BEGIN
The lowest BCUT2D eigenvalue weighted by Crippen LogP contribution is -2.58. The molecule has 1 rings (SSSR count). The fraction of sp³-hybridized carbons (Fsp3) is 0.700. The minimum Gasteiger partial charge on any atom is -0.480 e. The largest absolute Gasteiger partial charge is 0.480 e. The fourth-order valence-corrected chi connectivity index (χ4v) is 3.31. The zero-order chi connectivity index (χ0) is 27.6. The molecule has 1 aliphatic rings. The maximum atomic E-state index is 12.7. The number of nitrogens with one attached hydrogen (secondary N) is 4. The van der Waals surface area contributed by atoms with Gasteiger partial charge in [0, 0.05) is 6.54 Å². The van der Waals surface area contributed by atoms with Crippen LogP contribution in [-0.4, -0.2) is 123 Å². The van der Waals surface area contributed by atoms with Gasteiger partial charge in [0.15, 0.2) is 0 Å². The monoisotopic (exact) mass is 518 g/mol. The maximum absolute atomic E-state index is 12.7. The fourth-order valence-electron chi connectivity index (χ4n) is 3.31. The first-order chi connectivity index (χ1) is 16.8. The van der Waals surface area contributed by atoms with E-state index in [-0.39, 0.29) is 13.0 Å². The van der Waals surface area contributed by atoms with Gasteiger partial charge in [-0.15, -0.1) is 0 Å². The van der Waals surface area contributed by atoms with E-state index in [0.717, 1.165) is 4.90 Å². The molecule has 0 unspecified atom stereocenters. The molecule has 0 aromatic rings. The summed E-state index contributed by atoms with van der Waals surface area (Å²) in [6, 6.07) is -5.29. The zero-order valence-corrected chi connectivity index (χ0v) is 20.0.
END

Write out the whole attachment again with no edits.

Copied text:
The lowest BCUT2D eigenvalue weighted by Crippen LogP contribution is -2.58. The molecule has 1 rings (SSSR count). The fraction of sp³-hybridized carbons (Fsp3) is 0.700. The minimum Gasteiger partial charge on any atom is -0.480 e. The largest absolute Gasteiger partial charge is 0.480 e. The fourth-order valence-corrected chi connectivity index (χ4v) is 3.31. The zero-order chi connectivity index (χ0) is 27.6. The molecule has 1 aliphatic rings. The maximum atomic E-state index is 12.7. The number of nitrogens with one attached hydrogen (secondary N) is 4. The van der Waals surface area contributed by atoms with Gasteiger partial charge in [0, 0.05) is 6.54 Å². The van der Waals surface area contributed by atoms with Crippen LogP contribution in [-0.4, -0.2) is 123 Å². The van der Waals surface area contributed by atoms with Gasteiger partial charge in [0.15, 0.2) is 0 Å². The monoisotopic (exact) mass is 518 g/mol. The maximum absolute atomic E-state index is 12.7. The fourth-order valence-electron chi connectivity index (χ4n) is 3.31. The first-order chi connectivity index (χ1) is 16.8. The van der Waals surface area contributed by atoms with E-state index in [-0.39, 0.29) is 13.0 Å². The van der Waals surface area contributed by atoms with Gasteiger partial charge in [-0.15, -0.1) is 0 Å². The van der Waals surface area contributed by atoms with E-state index in [0.717, 1.165) is 4.90 Å². The molecule has 0 unspecified atom stereocenters. The molecule has 0 aromatic rings. The summed E-state index contributed by atoms with van der Waals surface area (Å²) in [6, 6.07) is -5.29. The zero-order valence-corrected chi connectivity index (χ0v) is 20.0.